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When Atticus praises Jem by telling her she has "perpetrated a near libel," his praise is ironic because libel is a criminal act. To commit libel is to publish a statement intended to defame the character of another person (or group of people). Aside from its criminal aspect, libel is generally not an act for which someone would receive praise, because it carries with it a strongly negative association. So, for Jem to receive a positive response for what is certainly a negative action amplifies the irony of Atticus's statement.
In Chapter Eight of To Kill a Mockingbird, Maycomb experiences a "real winter" which includes some light snow, and Jem and Scout "borrow" Miss Maudie's snow in order to make a snowman. They transfer the snow from Miss Maudie's yard into their own yard using an old peach basket and begin to shape their creation. Using a foundation of dirt covered with the snow they could scrape up, the sibling create a snowman version of Mr. Avery. When Atticus sees this creation, he comments that Jem has "perpetrated a near libel here in the front yard" and suggests that they "disguise this fellow" by giving him a broom and an apron. Instead, Jem gives the snowman a set of hedge-clippers and a sun hat.
Atticus' comment of this "near libel" is ironic in several ways. First, Atticus has positioned this statement as a compliment, paying tribute to Jem's attention to detail and creative prowess; his work is so good that it could be perceived as a caricature and offend Mr. Avery. It's ironic and funny that something as harmless as a snowman could cause so much trouble.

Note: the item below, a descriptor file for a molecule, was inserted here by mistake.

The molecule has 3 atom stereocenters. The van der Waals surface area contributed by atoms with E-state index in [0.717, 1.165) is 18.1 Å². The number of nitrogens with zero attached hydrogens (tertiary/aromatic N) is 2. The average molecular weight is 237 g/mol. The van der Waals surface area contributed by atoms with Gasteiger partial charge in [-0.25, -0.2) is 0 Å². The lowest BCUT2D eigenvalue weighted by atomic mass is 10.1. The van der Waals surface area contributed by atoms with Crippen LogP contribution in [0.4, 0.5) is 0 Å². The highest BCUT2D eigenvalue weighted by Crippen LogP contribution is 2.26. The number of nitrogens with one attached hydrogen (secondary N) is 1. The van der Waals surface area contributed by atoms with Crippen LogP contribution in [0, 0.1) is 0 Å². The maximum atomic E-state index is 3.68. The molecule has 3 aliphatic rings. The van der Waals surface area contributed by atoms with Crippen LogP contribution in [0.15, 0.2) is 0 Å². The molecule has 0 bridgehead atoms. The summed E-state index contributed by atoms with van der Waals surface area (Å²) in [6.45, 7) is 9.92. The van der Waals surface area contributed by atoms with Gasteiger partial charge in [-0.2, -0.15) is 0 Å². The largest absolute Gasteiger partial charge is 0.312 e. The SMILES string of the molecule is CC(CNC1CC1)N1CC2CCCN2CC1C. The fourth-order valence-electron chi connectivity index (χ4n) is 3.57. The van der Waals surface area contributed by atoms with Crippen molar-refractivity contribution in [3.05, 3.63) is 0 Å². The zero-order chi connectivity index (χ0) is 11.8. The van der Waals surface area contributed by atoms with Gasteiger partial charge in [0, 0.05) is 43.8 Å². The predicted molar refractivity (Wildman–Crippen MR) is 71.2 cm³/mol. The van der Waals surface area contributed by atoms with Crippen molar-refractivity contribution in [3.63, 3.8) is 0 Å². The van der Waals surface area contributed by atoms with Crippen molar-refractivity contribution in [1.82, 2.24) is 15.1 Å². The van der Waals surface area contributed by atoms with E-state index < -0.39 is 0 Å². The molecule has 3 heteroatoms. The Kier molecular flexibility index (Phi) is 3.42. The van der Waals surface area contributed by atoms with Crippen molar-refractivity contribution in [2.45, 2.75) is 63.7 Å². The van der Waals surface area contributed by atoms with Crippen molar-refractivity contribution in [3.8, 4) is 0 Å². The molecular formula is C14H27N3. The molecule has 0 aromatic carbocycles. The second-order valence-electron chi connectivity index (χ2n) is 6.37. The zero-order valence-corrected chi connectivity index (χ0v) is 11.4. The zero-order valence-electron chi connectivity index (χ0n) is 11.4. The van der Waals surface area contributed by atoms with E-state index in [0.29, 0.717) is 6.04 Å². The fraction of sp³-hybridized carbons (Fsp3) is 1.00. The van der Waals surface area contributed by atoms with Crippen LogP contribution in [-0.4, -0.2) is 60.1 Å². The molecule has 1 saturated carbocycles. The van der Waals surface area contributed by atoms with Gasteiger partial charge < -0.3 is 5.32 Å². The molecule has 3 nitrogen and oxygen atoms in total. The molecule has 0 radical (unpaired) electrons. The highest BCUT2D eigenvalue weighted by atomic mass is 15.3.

Additionally, the chapter began with Mr. Avery informing Jem and Scout that the weather changes seasons when children behave badly, so the pair creating a snowman of this grumpy figure out of a product of that bad weather seems to be an ironic response to his criticism.
In chapter 8, Jem and Scout create a snowman out of snow and earth, since there isn't enough snow to create a completely white snowman. At first Scout says it looks like a black man, but then Jem applies wood, sticks, and patches of snow to make it look like Mr. Avery. When Atticus comes home to see the snowman, he is amazed at how perfectly Jem made it look like Mr. Avery. This is when Atticus makes his ironic comment, as follows:
"Son, I can't tell what you're going to be—an engineer, a lawyer, or a portrait painter. You've perpetrated a near libel here in the front yard. We've got to disguise this fellow" (67).
Two key words need to be understood in this instance: Libel means to defame someone through writing or pictures and then follow through with publishing it. Next, irony is when the opposite of what is expected actually happens. When Atticus says "near libel," it means that the snowman can't stay in its original form because people will all know it is Mr. Avery whom Jem is imitating.
The snowman could look as if it is urinating, because the kids caught Mr. Avery doing the exact same thing off his porch one summer night. If that's the case, then it would certainly be a defamatory snowman, identified by all the neighbors, as well as greatly unexpected by Atticus. If that is correct, this explains why Jem gets an apron to cover up the lower half of the snowman's body and why he's asked to change it.
Atticus's laughter and comment praise Jem, but also show situational irony because he didn't expect his son to be able to create something that so accurately depicts a neighbor. This can also be termed verbal irony when he says "near libel," because the connection that he makes to a criminal act is unexpected. Furthermore, if the snowman is not depicting Mr. Avery urinating, it's ironic that Atticus would use such a strong term with criminal connotations for a little snowman, which is not criminal in any way. But the fact that Atticus is a lawyer, and Jem's dad, makes the whole scene hilarious, too.
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